Spy was a guest at an American friend’s Thanksgiving dinner last night. Thankfully the pumpkin pie was kept to a minimum and the Napa Valley wines were offered to the maximum. The joyful annual tradition of gathering to reflect on things to be grateful for was dominated by only one thing: when will we all be able to travel freely? The news this morning from Shenzhen that Hong Kong and China are a step closer to open borders is a plus but, surely, quarantine-free flights to the US, the rest of Asia, Australia and Europe would make the good citizens of Hong Kong give thanks more than any other factor. For the moment, we all wait in vain.
Spy and the rest of world can’t wake up these days without hearing about electric vehicles. While consumers get excited about their battery-powered cars and rather smugly look at the soaring price of oil, most don’t stop to think where that fancy EV battery comes from. Lithium carbonate, a key component of EVs batteries has gone bananas and hit an all-time high this week of $31,238 per tonne. Prices are three and half times higher than twelve months ago. For investors who want to get in on the lithium action, there is, of course, an ETF for that. Mirae’s Global X Lithium & Battery Tech ETF is up more than 50% since the start of the year and has the significant advantage that it does not invest in EV start-ups that have no revenue…
The general sentiment towards pure active asset managers has been rather weak for a number of years now, as passives have grown in dominance. Clearly not everybody thinks the party is over. In London a bidding battle has broken out for River and Mercantile, a £47bn AUM, active manager. AssetCo, chaired by former Abrdn (Aberdeen Standard) CEO, Martin Gilbert is competing with Premier Miton to acquire the listed asset management business. Other bidders may well emerge as the race hots up. River and Mercantile’s fund range largely focuses on active equities, including small caps – a rather unloved sector. Spy, for one, cheers the enthusiasm; it seems delightfully contrarian.
If you are looking forward to 2021 being behind us, Spy has good news. Private banks are already issuing their crystal ball views into what 2022 holds. UBS is remarkably bullish. The Swiss bank is particularly enthusiastic on India, expecting GDP to be a whopping 7.7%. Surprisingly, to Spy, the bank seems remarkably sanguine about inflation and echoes the great and the good at central banks with the “transitory” theme, expecting supply chain woes to calm down. Their strategy team, writes, “Looking longer-term, we see opportunity in disruptive technologies—artificial intelligence (AI), big data, and cybersecurity—and in investments related to the net-zero carbon transition.” Spy can’t help but feel a sense of déjà vu, since that feels awfully similar to the 2021 predictions…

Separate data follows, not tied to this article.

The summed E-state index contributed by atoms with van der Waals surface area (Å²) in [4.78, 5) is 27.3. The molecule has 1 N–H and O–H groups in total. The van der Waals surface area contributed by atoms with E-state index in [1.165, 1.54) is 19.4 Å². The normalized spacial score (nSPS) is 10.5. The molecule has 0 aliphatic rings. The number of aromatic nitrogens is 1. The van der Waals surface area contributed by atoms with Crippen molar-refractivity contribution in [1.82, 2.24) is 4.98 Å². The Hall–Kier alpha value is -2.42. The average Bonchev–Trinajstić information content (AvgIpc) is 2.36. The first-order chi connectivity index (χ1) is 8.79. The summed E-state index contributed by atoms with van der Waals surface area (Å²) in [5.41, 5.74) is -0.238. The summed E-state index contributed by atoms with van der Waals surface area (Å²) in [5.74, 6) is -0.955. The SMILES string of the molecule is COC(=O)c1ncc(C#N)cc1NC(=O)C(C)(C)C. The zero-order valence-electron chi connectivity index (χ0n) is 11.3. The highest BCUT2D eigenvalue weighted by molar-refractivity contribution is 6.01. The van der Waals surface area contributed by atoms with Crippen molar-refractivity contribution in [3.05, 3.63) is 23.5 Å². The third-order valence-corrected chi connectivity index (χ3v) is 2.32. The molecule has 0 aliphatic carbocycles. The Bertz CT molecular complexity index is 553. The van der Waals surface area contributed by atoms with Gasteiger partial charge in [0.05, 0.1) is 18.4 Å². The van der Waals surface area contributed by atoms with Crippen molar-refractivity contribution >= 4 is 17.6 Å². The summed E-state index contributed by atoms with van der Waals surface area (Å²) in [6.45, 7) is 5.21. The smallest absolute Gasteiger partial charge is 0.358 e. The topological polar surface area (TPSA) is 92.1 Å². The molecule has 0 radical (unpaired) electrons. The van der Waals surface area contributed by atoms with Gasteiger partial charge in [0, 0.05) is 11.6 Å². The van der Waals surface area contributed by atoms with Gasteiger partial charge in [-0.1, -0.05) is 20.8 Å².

Are we in a bubble? Investors sure love equities at the moment. So much so, that they invested more money in equities in the last 12 months than they did in the last 19 years combined. The money is flowing like punch at New Year’s Eve party.
In his very long and illustrious career, Jamie Dimon, the leonine CEO of J.P. Morgan Chase, seems to have made very few public missteps. His negative views about bitcoin may well be thrown back at him from time to time, but he will lose little sleep over that. However, this week’s poorly considered joke about JP Morgan outlasting the Chinese Communist Party, may well come with far more regrets. The immediate apologies and grovelling seems to have placated the Party for now with no immediate repercussions, but Spy can only imagine what the PR team has gone through. Jack Ma’s few years in the wilderness are a stark reminder that nobody is too big to be shown their proper place.
As one wanders through the aisles of Park ‘n Shop or Cold Storage this weekend, looking at the raging price increases of the food we all need to buy, perhaps one can consider these not at all placating words from Fed Chairman, Jerome Powell. “We will not raise interest rates pre-emptively because we fear the possible onset of inflation. We will wait for evidence of actual inflation or other imbalances.” In the US, home prices are up 20% in the last year, import prices up 11% and CPI up 6%. Inflation, what inflation?
Spy’s quote of the week, “If you don’t decide how to spend your money, someone else will, after you are gone.” Spy has seen so much promotion in the private banking world about “multi-generational wealth preservation” in the last 20 years, always as if it is an unalloyed Good – with a capital G. Spy can’t help but wonder if those snotty spoilt grandkids wouldn’t be better off being made to work for a living. Heresy!
Spy’s photographers have been scouring the retail scene for new adverts. UOB is out this week with its new Green Asia Pacific REIT ETF. Spy rather likes the “topiaried” building artwork.
Until next week..